For those of us living in the developed world, the simple act of cooking doesn't require much: You turn on the stove, and leave it on for as long as it takes to cook whatever you're preparing.But for those in developing nations, simply leaving a pot of anything on the boil can lead to disasters both ecological and humanitarian.
In developing countries, the basic need to feed a family has huge challenges: Staple diets require long cooking times, yet there is little access to energy and water. Lack of clean fuel means using charcoal or tree-wood for cooking. Cooking over a charcoal or wood fire means smoke inhalation. Little income to afford charcoal means cutting down trees. ...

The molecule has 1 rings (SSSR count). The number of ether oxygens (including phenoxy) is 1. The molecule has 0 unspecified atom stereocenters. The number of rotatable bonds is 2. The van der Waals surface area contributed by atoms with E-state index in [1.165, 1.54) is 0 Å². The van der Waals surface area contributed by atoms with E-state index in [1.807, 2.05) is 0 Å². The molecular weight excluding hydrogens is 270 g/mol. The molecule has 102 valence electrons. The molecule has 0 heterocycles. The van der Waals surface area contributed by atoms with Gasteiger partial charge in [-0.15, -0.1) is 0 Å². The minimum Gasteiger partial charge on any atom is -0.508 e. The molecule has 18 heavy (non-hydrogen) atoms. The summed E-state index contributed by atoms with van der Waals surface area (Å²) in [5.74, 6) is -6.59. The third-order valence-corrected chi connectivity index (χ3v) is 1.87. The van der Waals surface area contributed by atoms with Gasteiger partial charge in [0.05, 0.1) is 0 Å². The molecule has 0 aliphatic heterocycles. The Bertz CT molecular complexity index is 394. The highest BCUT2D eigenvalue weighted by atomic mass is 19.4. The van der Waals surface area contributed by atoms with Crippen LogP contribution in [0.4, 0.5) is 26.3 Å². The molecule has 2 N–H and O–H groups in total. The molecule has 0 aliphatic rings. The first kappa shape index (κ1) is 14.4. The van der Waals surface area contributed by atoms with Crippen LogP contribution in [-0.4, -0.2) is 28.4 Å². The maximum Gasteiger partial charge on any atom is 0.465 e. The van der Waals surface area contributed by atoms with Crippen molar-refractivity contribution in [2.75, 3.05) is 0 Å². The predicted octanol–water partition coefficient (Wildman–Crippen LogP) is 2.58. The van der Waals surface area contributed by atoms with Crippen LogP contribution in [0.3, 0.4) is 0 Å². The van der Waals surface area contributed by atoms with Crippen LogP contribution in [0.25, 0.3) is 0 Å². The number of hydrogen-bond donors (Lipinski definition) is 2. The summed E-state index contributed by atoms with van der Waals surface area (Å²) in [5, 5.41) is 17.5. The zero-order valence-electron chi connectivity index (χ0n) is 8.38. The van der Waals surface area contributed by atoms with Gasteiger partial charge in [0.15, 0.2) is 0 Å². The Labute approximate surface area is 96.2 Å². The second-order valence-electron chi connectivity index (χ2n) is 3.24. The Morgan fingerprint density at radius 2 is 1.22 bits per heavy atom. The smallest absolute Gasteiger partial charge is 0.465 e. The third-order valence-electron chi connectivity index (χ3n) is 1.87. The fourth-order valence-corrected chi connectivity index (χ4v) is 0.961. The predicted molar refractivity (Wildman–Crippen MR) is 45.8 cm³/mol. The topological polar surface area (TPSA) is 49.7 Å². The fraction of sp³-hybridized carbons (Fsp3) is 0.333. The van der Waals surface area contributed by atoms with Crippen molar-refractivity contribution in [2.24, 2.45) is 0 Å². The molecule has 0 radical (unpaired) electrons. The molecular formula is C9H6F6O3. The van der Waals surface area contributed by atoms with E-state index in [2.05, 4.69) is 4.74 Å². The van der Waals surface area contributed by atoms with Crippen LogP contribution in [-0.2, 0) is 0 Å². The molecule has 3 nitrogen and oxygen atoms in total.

To solve this problem, South-Africa-based entrepreneur Sarah Collins and social activist Moshy Mathe came up with the Wonderbag
. By filling a polycotton bag with recycled polystyrene beads, the duo have created an object that can be safely draped around a pot that has just been brought to boil. The Wonderbag then keeps the pot and its contents hot for hours, without the original heating source